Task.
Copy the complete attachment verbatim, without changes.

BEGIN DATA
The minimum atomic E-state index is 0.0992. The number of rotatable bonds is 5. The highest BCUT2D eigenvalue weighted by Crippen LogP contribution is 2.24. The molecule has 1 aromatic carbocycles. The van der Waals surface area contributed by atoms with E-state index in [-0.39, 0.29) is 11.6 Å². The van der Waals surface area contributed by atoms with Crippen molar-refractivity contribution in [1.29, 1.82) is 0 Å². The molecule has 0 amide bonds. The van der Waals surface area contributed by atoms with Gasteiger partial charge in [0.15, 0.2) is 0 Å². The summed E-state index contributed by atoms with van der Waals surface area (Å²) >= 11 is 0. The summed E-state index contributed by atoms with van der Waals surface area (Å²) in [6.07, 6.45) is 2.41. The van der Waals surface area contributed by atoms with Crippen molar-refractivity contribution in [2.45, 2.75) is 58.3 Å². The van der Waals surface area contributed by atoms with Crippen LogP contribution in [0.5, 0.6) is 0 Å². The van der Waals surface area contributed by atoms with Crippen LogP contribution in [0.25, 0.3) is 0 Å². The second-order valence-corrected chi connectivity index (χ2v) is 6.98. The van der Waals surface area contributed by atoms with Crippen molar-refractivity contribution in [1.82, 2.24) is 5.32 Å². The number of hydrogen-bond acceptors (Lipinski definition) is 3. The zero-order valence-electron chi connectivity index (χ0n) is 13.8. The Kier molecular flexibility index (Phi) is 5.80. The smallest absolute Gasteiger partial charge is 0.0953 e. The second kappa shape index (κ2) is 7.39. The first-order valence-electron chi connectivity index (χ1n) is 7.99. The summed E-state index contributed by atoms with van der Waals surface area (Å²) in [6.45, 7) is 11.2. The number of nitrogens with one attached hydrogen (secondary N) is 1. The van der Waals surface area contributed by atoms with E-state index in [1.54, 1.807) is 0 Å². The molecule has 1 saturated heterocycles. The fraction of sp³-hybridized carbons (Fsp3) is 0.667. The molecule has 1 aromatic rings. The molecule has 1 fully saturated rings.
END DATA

The minimum atomic E-state index is 0.0992. The number of rotatable bonds is 5. The highest BCUT2D eigenvalue weighted by Crippen LogP contribution is 2.24. The molecule has 1 aromatic carbocycles. The van der Waals surface area contributed by atoms with E-state index in [-0.39, 0.29) is 11.6 Å². The van der Waals surface area contributed by atoms with Crippen molar-refractivity contribution in [1.29, 1.82) is 0 Å². The molecule has 0 amide bonds. The van der Waals surface area contributed by atoms with Gasteiger partial charge in [0.15, 0.2) is 0 Å². The summed E-state index contributed by atoms with van der Waals surface area (Å²) >= 11 is 0. The summed E-state index contributed by atoms with van der Waals surface area (Å²) in [6.07, 6.45) is 2.41. The van der Waals surface area contributed by atoms with Crippen molar-refractivity contribution in [2.45, 2.75) is 58.3 Å². The van der Waals surface area contributed by atoms with Crippen LogP contribution in [0.5, 0.6) is 0 Å². The van der Waals surface area contributed by atoms with Crippen LogP contribution in [0.25, 0.3) is 0 Å². The second-order valence-corrected chi connectivity index (χ2v) is 6.98. The van der Waals surface area contributed by atoms with Crippen molar-refractivity contribution in [1.82, 2.24) is 5.32 Å². The number of hydrogen-bond acceptors (Lipinski definition) is 3. The zero-order valence-electron chi connectivity index (χ0n) is 13.8. The Kier molecular flexibility index (Phi) is 5.80. The smallest absolute Gasteiger partial charge is 0.0953 e. The second kappa shape index (κ2) is 7.39. The first-order valence-electron chi connectivity index (χ1n) is 7.99. The summed E-state index contributed by atoms with van der Waals surface area (Å²) in [6.45, 7) is 11.2. The number of nitrogens with one attached hydrogen (secondary N) is 1. The van der Waals surface area contributed by atoms with E-state index in [1.54, 1.807) is 0 Å². The molecule has 1 saturated heterocycles. The fraction of sp³-hybridized carbons (Fsp3) is 0.667. The molecule has 1 aromatic rings. The molecule has 1 fully saturated rings.